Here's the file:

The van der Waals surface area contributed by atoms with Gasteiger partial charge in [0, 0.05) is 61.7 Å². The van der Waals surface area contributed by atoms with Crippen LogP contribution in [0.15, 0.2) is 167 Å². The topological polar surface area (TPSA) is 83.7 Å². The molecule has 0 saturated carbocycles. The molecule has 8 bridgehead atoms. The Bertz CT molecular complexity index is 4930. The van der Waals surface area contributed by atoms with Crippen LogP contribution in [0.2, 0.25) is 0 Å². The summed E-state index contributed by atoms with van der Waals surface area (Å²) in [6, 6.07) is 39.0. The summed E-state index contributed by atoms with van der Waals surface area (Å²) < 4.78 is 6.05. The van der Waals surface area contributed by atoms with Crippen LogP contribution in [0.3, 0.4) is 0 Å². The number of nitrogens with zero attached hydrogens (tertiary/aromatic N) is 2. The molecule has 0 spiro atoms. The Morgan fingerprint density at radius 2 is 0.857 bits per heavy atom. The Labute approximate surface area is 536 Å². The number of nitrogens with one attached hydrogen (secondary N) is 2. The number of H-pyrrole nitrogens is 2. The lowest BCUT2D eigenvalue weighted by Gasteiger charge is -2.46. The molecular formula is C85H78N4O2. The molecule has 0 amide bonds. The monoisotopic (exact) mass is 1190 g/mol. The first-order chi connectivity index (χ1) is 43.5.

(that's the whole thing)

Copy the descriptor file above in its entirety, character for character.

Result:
The van der Waals surface area contributed by atoms with Gasteiger partial charge in [0, 0.05) is 61.7 Å². The van der Waals surface area contributed by atoms with Crippen LogP contribution in [0.15, 0.2) is 167 Å². The topological polar surface area (TPSA) is 83.7 Å². The molecule has 0 saturated carbocycles. The molecule has 8 bridgehead atoms. The Bertz CT molecular complexity index is 4930. The van der Waals surface area contributed by atoms with Crippen LogP contribution in [0.2, 0.25) is 0 Å². The summed E-state index contributed by atoms with van der Waals surface area (Å²) in [6, 6.07) is 39.0. The summed E-state index contributed by atoms with van der Waals surface area (Å²) < 4.78 is 6.05. The van der Waals surface area contributed by atoms with Crippen LogP contribution in [0.3, 0.4) is 0 Å². The number of nitrogens with zero attached hydrogens (tertiary/aromatic N) is 2. The molecule has 0 spiro atoms. The Morgan fingerprint density at radius 2 is 0.857 bits per heavy atom. The Labute approximate surface area is 536 Å². The number of nitrogens with one attached hydrogen (secondary N) is 2. The number of H-pyrrole nitrogens is 2. The lowest BCUT2D eigenvalue weighted by Gasteiger charge is -2.46. The molecular formula is C85H78N4O2. The molecule has 0 amide bonds. The monoisotopic (exact) mass is 1190 g/mol. The first-order chi connectivity index (χ1) is 43.5.